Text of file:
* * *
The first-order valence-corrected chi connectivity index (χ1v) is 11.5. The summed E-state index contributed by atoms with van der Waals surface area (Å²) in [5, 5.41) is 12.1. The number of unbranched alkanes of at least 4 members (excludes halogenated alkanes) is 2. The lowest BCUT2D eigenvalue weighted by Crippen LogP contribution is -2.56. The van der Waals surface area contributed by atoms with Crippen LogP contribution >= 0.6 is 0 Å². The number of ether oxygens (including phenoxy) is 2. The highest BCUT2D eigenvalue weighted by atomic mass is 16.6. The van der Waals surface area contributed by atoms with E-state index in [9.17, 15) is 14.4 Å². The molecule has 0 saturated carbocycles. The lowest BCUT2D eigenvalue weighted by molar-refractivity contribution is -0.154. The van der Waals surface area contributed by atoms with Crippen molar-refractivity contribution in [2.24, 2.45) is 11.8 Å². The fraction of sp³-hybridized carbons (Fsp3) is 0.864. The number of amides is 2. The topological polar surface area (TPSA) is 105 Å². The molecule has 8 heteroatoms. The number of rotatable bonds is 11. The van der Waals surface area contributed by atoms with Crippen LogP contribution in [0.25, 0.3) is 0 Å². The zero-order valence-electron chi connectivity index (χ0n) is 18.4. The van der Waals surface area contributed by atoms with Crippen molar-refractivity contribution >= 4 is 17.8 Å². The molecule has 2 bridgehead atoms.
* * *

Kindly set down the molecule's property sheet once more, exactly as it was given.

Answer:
The first-order valence-corrected chi connectivity index (χ1v) is 11.5. The summed E-state index contributed by atoms with van der Waals surface area (Å²) in [5, 5.41) is 12.1. The number of unbranched alkanes of at least 4 members (excludes halogenated alkanes) is 2. The lowest BCUT2D eigenvalue weighted by Crippen LogP contribution is -2.56. The van der Waals surface area contributed by atoms with Crippen LogP contribution >= 0.6 is 0 Å². The number of ether oxygens (including phenoxy) is 2. The highest BCUT2D eigenvalue weighted by atomic mass is 16.6. The van der Waals surface area contributed by atoms with E-state index in [9.17, 15) is 14.4 Å². The molecule has 0 saturated carbocycles. The lowest BCUT2D eigenvalue weighted by molar-refractivity contribution is -0.154. The van der Waals surface area contributed by atoms with Crippen molar-refractivity contribution in [2.24, 2.45) is 11.8 Å². The fraction of sp³-hybridized carbons (Fsp3) is 0.864. The number of amides is 2. The topological polar surface area (TPSA) is 105 Å². The molecule has 8 heteroatoms. The number of rotatable bonds is 11. The van der Waals surface area contributed by atoms with Crippen LogP contribution in [0.25, 0.3) is 0 Å². The zero-order valence-electron chi connectivity index (χ0n) is 18.4. The van der Waals surface area contributed by atoms with Crippen molar-refractivity contribution >= 4 is 17.8 Å². The molecule has 2 bridgehead atoms.